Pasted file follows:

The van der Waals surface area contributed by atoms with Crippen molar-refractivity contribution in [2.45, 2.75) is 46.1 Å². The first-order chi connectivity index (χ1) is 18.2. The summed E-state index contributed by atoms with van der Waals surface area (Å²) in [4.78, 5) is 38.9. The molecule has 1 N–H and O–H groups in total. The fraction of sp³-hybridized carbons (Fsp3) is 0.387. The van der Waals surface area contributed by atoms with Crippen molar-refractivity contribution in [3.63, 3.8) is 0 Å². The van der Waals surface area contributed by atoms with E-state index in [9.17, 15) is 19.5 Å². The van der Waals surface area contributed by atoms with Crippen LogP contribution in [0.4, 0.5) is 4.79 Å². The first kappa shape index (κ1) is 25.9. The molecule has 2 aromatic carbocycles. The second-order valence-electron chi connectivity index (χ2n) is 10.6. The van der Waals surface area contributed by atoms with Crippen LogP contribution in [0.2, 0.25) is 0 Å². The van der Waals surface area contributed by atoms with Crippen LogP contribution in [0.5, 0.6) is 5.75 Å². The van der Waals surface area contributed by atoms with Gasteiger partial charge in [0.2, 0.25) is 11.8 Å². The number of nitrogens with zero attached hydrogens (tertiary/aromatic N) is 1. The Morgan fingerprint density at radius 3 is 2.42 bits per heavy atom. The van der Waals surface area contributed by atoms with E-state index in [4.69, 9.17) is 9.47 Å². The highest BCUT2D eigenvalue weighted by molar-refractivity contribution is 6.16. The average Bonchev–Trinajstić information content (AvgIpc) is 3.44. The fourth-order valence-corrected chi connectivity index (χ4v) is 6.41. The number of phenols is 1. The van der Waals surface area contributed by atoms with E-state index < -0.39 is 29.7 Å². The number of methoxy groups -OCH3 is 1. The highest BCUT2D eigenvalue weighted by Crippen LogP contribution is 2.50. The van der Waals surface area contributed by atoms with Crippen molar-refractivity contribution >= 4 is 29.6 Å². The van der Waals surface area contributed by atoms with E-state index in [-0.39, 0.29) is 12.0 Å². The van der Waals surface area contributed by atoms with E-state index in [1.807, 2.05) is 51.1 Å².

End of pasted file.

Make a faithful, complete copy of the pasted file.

The van der Waals surface area contributed by atoms with Crippen molar-refractivity contribution in [2.45, 2.75) is 46.1 Å². The first-order chi connectivity index (χ1) is 18.2. The summed E-state index contributed by atoms with van der Waals surface area (Å²) in [4.78, 5) is 38.9. The molecule has 1 N–H and O–H groups in total. The fraction of sp³-hybridized carbons (Fsp3) is 0.387. The van der Waals surface area contributed by atoms with Crippen molar-refractivity contribution in [3.63, 3.8) is 0 Å². The van der Waals surface area contributed by atoms with E-state index in [9.17, 15) is 19.5 Å². The van der Waals surface area contributed by atoms with Crippen LogP contribution in [0.4, 0.5) is 4.79 Å². The first kappa shape index (κ1) is 25.9. The molecule has 2 aromatic carbocycles. The second-order valence-electron chi connectivity index (χ2n) is 10.6. The van der Waals surface area contributed by atoms with Crippen LogP contribution in [0.2, 0.25) is 0 Å². The van der Waals surface area contributed by atoms with Crippen LogP contribution in [0.5, 0.6) is 5.75 Å². The van der Waals surface area contributed by atoms with Gasteiger partial charge in [0.2, 0.25) is 11.8 Å². The number of nitrogens with zero attached hydrogens (tertiary/aromatic N) is 1. The Morgan fingerprint density at radius 3 is 2.42 bits per heavy atom. The van der Waals surface area contributed by atoms with E-state index in [4.69, 9.17) is 9.47 Å². The highest BCUT2D eigenvalue weighted by molar-refractivity contribution is 6.16. The average Bonchev–Trinajstić information content (AvgIpc) is 3.44. The fourth-order valence-corrected chi connectivity index (χ4v) is 6.41. The number of phenols is 1. The van der Waals surface area contributed by atoms with E-state index < -0.39 is 29.7 Å². The number of methoxy groups -OCH3 is 1. The highest BCUT2D eigenvalue weighted by Crippen LogP contribution is 2.50. The van der Waals surface area contributed by atoms with Crippen molar-refractivity contribution >= 4 is 29.6 Å². The van der Waals surface area contributed by atoms with E-state index in [-0.39, 0.29) is 12.0 Å². The van der Waals surface area contributed by atoms with E-state index in [1.807, 2.05) is 51.1 Å².